love bomb at Live Art Space (970 Bathurst) to October 14 (closing party 2-7 pm, October 14). 416-534-3883. Rating: NNN
less than a month after the World Trade Center/Pentagon bombings, artists are exhibiting works that deal with September 11. The three-person show that morphed into Love Bomb, at the Live Art Space, was already in the works on the fateful day, but it seemed obvious to Natalie Kovacs, Blair Chivers and Rita Leistner that they had to respond.
Still, creating Love Bomb was more a matter of tweaking the selection process for the final show than a matter of creating new bodies of work.
Blame it on the zeitgeist.
Leistner is showing photos from two bodies of work. The 27 prints from Belarus and Lithuania were created as part of a documentary project that involved interviewing Holocaust survivors who had returned to the communities that had forced them into hiding. New York includes a moody black-and-white shot from the roof of the now-gone World Trade Center.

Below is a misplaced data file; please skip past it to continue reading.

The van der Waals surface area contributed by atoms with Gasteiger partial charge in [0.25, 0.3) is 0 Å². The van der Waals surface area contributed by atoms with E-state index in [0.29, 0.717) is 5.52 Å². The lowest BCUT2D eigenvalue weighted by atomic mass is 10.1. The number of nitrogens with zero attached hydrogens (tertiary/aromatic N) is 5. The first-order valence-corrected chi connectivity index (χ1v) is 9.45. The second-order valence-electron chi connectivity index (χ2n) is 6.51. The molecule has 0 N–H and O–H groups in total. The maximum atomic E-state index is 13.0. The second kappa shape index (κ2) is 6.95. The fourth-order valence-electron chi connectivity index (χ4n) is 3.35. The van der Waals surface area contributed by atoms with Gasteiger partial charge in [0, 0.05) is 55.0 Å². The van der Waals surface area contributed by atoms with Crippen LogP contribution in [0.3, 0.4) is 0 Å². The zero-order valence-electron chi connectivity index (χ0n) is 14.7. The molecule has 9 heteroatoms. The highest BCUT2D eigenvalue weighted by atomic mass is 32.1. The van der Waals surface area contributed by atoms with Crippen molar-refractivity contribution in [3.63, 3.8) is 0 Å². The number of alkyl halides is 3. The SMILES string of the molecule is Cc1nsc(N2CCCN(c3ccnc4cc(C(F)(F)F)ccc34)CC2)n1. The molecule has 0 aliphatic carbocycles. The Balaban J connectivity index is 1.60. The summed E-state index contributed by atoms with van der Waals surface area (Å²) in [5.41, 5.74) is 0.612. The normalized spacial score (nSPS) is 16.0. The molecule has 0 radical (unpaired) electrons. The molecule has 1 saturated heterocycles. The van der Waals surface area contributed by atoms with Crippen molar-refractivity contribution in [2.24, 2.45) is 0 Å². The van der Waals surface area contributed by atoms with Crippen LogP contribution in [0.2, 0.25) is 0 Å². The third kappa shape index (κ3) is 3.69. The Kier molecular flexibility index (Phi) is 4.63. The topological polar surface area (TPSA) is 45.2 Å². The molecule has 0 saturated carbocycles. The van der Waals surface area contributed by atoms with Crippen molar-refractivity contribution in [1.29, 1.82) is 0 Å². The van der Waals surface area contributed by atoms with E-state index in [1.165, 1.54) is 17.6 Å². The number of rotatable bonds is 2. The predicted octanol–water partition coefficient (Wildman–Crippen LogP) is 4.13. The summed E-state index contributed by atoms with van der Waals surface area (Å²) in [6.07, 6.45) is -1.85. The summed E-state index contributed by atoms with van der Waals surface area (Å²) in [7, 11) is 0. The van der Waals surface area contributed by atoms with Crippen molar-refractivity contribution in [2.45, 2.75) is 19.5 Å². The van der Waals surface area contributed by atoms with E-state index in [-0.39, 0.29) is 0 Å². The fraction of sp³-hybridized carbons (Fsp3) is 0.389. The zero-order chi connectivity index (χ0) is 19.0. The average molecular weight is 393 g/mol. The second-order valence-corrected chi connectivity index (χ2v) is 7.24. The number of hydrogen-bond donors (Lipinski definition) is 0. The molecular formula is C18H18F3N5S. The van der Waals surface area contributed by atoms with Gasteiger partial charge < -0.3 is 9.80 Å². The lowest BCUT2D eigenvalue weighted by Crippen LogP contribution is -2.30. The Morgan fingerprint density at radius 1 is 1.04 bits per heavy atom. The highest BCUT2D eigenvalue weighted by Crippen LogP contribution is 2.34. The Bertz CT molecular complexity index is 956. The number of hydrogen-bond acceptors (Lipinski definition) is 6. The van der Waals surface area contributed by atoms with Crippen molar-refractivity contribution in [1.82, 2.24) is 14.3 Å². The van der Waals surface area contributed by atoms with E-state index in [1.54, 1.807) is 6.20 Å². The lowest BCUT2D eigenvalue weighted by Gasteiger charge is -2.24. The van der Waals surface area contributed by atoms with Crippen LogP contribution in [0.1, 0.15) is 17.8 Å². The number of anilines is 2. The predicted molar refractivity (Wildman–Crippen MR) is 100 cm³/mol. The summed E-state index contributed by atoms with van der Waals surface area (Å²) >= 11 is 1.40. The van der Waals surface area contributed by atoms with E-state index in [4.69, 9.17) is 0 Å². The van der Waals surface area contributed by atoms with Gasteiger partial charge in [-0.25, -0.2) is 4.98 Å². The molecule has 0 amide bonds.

Chivers paints stone-like surfaces onto canvas, and then inscribes (again with paint) them with evocative texts and iconic forms, like mandalas. Their link to the WTC bombing is more tenuous, but in this context the fact that he simulates construction materials really comes through, and they offer a welcome space for emotional release.
The gallery's window is filled with Kovacs's Ism, which she spells out with photo prints masked into the letter forms: lower-case "i" is made from an image of a Croatian cathedral reflected in a bank machine, an image she captured because she saw it as the embodiment of humanism and consumerism coming together -- as they did in the September 11 acts of terrorism.
But these pale beside the characteristically freewheeling video footage she shot last April at the World Trade Center.